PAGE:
These are groups of email addresses hosted in such a way to facilitate group communication. There are many ways to have a listserve and these vary by internet service providers and web hosting companies. One of the most popular these days is "YahooGroups". According to their description. this "is a free service that allows you to bring together family, friends, and associates through a web site and email group. You don't need to know HTML to create your own site. YahooGroups offer a convenient way to connect with others who share the same interests and ideas." Yahoo as a corporation is not attuned to progressive movements. A more progressive host for listserves and one used by hundreds of progressive groups is lists.riseup.net Both have similar features. Easy to sue instructions are usually posted on the host sites (e.g. http://groups.yahoo.com ),.
There are literally thousands of listserves. There are unfortunately no complete listings even for ones that deal with human rights and advocacy. A limited listing of key ones are found at http://democracygroups.org
Building the list requires outreach and networking. For building a local activist list, key organizers should have a sign-up sheets at each local event and also engage in basic legwork like asking people about who else might be interested. Activists also can scout local newspapers for letters and op-eds that fit within your area of interest and networking with the authors. But do not try to reinvent the wheels but rather see what groups already exist, and see if your interests are served by joining and volunteering with an existing community of activists. Some networking and coalition building among various activist communities can significantly enhance collective efforts. For building specialized but not necessarily local lists (e.g. an international group that deals with media coverage on a particular issue), the best source of additional members is networking over the internet and visiting areas (literally and in cyberspace) where such activists might be found. The rule of thumb is to go where people are and recruit them to your cause.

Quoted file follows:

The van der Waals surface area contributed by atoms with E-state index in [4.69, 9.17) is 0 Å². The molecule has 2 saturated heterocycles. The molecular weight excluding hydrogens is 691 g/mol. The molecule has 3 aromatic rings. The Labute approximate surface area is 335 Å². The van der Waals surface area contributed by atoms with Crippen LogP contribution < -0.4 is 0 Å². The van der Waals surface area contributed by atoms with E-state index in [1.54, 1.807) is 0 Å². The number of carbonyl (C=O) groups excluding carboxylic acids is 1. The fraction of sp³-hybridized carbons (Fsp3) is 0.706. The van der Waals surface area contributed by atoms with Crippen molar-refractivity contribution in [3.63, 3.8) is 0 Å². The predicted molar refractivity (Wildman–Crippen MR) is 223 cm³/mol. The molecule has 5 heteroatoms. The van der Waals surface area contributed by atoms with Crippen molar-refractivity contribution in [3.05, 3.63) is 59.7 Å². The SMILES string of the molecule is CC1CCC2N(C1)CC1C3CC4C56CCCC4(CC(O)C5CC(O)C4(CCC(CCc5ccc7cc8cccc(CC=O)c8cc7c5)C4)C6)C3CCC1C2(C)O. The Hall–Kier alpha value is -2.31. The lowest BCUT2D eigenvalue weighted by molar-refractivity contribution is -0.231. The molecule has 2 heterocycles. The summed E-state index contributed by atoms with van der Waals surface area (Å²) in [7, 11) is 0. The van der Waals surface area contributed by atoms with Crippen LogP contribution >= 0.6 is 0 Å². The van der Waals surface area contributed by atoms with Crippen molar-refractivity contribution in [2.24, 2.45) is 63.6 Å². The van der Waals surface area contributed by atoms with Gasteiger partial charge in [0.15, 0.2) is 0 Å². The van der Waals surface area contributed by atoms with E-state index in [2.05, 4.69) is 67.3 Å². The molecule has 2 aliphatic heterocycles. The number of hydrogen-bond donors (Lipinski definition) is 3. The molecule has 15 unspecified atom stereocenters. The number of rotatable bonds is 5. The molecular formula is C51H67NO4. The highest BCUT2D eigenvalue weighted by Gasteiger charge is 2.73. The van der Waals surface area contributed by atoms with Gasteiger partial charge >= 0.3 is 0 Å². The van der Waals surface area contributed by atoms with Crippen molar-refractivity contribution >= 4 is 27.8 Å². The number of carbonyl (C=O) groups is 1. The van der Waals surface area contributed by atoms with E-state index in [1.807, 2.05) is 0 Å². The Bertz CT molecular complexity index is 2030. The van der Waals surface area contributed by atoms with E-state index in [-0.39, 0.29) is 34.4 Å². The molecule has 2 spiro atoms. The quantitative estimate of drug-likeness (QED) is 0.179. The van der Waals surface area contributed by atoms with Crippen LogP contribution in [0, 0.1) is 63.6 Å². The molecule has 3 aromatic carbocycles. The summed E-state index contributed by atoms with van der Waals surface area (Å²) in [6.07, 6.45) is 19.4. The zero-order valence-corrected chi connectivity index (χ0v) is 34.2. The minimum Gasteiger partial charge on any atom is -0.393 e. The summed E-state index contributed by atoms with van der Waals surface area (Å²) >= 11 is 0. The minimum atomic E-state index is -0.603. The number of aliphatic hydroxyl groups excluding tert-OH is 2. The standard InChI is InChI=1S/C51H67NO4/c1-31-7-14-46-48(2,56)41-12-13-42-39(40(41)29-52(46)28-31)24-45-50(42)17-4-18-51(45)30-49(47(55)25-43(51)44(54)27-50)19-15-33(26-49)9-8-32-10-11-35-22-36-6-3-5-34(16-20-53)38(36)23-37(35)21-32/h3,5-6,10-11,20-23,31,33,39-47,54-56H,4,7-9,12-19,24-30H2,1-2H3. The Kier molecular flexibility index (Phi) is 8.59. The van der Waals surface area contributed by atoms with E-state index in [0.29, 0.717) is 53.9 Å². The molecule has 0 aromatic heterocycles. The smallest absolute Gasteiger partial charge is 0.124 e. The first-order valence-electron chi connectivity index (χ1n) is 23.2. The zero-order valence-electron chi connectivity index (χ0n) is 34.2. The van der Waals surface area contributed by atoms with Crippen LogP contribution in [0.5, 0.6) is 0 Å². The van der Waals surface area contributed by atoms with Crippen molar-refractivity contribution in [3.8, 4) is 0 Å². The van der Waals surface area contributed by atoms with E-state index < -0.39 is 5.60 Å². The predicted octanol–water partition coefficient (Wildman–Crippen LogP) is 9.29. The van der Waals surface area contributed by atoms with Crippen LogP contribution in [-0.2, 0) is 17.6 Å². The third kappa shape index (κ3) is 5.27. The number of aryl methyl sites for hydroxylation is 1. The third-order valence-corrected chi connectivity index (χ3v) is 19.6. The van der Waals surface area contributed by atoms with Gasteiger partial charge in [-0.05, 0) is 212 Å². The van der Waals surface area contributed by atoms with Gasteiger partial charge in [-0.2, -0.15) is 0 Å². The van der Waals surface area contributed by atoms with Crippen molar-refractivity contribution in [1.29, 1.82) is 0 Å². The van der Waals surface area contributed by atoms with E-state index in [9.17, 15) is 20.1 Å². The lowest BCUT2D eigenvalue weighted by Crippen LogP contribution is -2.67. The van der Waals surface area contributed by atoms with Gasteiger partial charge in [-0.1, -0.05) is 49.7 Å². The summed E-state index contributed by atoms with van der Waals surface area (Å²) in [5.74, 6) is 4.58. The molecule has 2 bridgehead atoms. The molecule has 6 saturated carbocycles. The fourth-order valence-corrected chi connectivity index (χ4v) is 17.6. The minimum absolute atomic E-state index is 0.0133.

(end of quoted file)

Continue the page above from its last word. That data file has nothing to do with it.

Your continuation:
Literally thousands of groups start and fizzle within a few months. People lose interest, members can see increasingly irrelevant email messages or simply get overwhelmed by the volume of emails, and, the most damaging, is members bored by passive lists that do not get members to do things and act on the ground. Individuals need positive reinforcement and need to feel that their participation is making a difference. This places a burden on those with leadership skills to keep the list focused, keep it practical, and keep it from getting too "bulky." If a list gets too large and unfocused, perhaps it is time to rethink its mission and goals. Perhaps splitting it into "working groups" or committees may facilitate this.
The most important ingredient for success is maintaining action-oriented lists with translation of cyberactivism to action on the ground. Towards this goal it is important to keep the mission in perspective and set achievable goals for the group but also to provide good leadership and follow-up. The key to these successes is finding and nurturing activists working as teams. From action committees evolve good leaders/coaches who will take these committees to higher levels and advance in taking more responsibilities. Potential leaders should promote action and encourage development of democratic structures. The are encouraged to lead by example in developing actions. In the local action committees, this means: